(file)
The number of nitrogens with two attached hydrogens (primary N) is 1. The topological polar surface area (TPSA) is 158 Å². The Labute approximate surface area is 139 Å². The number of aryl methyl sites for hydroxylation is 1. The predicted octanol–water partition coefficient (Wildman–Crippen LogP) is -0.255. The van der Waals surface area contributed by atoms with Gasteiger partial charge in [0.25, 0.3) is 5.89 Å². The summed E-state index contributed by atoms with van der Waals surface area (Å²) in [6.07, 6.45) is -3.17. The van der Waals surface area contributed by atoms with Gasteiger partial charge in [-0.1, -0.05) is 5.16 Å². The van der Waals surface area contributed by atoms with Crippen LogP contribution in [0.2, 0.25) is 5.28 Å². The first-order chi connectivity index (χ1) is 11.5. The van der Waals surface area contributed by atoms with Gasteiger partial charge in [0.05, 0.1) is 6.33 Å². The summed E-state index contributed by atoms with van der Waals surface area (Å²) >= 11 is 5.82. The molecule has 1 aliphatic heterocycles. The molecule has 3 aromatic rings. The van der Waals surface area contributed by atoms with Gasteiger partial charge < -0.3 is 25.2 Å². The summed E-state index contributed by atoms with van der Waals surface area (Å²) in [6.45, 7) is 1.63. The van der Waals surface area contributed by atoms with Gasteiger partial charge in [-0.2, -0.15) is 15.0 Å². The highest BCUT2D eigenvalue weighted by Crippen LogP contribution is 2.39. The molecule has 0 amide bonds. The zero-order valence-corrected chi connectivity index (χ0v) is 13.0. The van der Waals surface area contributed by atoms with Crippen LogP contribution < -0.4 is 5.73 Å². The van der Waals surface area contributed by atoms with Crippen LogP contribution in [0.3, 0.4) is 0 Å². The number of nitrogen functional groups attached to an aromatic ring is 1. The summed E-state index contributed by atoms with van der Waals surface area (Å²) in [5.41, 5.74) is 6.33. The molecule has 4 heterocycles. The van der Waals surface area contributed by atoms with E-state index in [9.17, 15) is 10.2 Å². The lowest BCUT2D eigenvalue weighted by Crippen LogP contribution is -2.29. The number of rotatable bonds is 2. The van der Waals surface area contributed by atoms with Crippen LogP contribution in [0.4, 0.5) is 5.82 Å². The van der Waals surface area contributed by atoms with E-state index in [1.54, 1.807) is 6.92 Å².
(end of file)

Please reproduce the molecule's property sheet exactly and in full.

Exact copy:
The number of nitrogens with two attached hydrogens (primary N) is 1. The topological polar surface area (TPSA) is 158 Å². The Labute approximate surface area is 139 Å². The number of aryl methyl sites for hydroxylation is 1. The predicted octanol–water partition coefficient (Wildman–Crippen LogP) is -0.255. The van der Waals surface area contributed by atoms with Gasteiger partial charge in [0.25, 0.3) is 5.89 Å². The summed E-state index contributed by atoms with van der Waals surface area (Å²) in [6.07, 6.45) is -3.17. The van der Waals surface area contributed by atoms with Gasteiger partial charge in [-0.1, -0.05) is 5.16 Å². The van der Waals surface area contributed by atoms with Crippen LogP contribution in [0.2, 0.25) is 5.28 Å². The first-order chi connectivity index (χ1) is 11.5. The van der Waals surface area contributed by atoms with Gasteiger partial charge in [0.05, 0.1) is 6.33 Å². The summed E-state index contributed by atoms with van der Waals surface area (Å²) >= 11 is 5.82. The molecule has 1 aliphatic heterocycles. The molecule has 3 aromatic rings. The van der Waals surface area contributed by atoms with Gasteiger partial charge < -0.3 is 25.2 Å². The summed E-state index contributed by atoms with van der Waals surface area (Å²) in [6.45, 7) is 1.63. The van der Waals surface area contributed by atoms with Gasteiger partial charge in [-0.2, -0.15) is 15.0 Å². The highest BCUT2D eigenvalue weighted by Crippen LogP contribution is 2.39. The molecule has 0 amide bonds. The zero-order valence-corrected chi connectivity index (χ0v) is 13.0. The van der Waals surface area contributed by atoms with Crippen LogP contribution < -0.4 is 5.73 Å². The van der Waals surface area contributed by atoms with Crippen LogP contribution in [0.3, 0.4) is 0 Å². The number of nitrogen functional groups attached to an aromatic ring is 1. The summed E-state index contributed by atoms with van der Waals surface area (Å²) in [5.41, 5.74) is 6.33. The molecule has 4 heterocycles. The van der Waals surface area contributed by atoms with E-state index in [9.17, 15) is 10.2 Å². The lowest BCUT2D eigenvalue weighted by Crippen LogP contribution is -2.29. The number of rotatable bonds is 2. The van der Waals surface area contributed by atoms with Crippen LogP contribution in [0.4, 0.5) is 5.82 Å². The van der Waals surface area contributed by atoms with E-state index in [1.54, 1.807) is 6.92 Å².